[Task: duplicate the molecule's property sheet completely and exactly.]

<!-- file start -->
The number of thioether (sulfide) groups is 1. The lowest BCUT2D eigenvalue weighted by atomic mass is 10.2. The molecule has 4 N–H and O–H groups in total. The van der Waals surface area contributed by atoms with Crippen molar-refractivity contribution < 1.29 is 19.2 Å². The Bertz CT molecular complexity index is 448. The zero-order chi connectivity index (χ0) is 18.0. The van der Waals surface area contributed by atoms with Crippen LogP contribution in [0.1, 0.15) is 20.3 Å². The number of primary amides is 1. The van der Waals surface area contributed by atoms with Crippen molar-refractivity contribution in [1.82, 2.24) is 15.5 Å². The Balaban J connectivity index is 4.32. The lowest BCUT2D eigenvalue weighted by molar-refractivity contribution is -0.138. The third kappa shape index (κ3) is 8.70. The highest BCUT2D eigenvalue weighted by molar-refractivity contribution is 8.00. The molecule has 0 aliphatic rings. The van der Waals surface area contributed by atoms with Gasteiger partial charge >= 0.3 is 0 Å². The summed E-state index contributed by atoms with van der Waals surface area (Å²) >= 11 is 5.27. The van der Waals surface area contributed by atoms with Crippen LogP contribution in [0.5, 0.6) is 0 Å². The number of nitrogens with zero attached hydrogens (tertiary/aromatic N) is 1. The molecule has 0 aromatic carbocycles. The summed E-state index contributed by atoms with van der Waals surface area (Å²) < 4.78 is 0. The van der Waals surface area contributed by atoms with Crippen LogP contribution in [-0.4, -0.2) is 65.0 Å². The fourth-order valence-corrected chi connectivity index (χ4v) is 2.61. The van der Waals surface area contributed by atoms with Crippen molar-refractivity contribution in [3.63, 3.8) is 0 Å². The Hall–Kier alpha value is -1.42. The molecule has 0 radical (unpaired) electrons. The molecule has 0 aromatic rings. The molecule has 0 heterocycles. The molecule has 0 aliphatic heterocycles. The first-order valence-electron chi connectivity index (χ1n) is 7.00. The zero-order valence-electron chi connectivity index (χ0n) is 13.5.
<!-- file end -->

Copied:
The number of thioether (sulfide) groups is 1. The lowest BCUT2D eigenvalue weighted by atomic mass is 10.2. The molecule has 4 N–H and O–H groups in total. The van der Waals surface area contributed by atoms with Crippen molar-refractivity contribution < 1.29 is 19.2 Å². The Bertz CT molecular complexity index is 448. The zero-order chi connectivity index (χ0) is 18.0. The van der Waals surface area contributed by atoms with Crippen LogP contribution in [0.1, 0.15) is 20.3 Å². The number of primary amides is 1. The van der Waals surface area contributed by atoms with Crippen molar-refractivity contribution in [1.82, 2.24) is 15.5 Å². The Balaban J connectivity index is 4.32. The lowest BCUT2D eigenvalue weighted by molar-refractivity contribution is -0.138. The third kappa shape index (κ3) is 8.70. The highest BCUT2D eigenvalue weighted by molar-refractivity contribution is 8.00. The molecule has 0 aliphatic rings. The van der Waals surface area contributed by atoms with Gasteiger partial charge >= 0.3 is 0 Å². The summed E-state index contributed by atoms with van der Waals surface area (Å²) >= 11 is 5.27. The van der Waals surface area contributed by atoms with Crippen LogP contribution in [0.5, 0.6) is 0 Å². The number of nitrogens with zero attached hydrogens (tertiary/aromatic N) is 1. The molecule has 0 aromatic carbocycles. The summed E-state index contributed by atoms with van der Waals surface area (Å²) < 4.78 is 0. The van der Waals surface area contributed by atoms with Crippen LogP contribution in [-0.4, -0.2) is 65.0 Å². The fourth-order valence-corrected chi connectivity index (χ4v) is 2.61. The van der Waals surface area contributed by atoms with Crippen molar-refractivity contribution in [3.63, 3.8) is 0 Å². The Hall–Kier alpha value is -1.42. The molecule has 0 radical (unpaired) electrons. The molecule has 0 aromatic rings. The molecule has 0 heterocycles. The molecule has 0 aliphatic heterocycles. The first-order valence-electron chi connectivity index (χ1n) is 7.00. The zero-order valence-electron chi connectivity index (χ0n) is 13.5.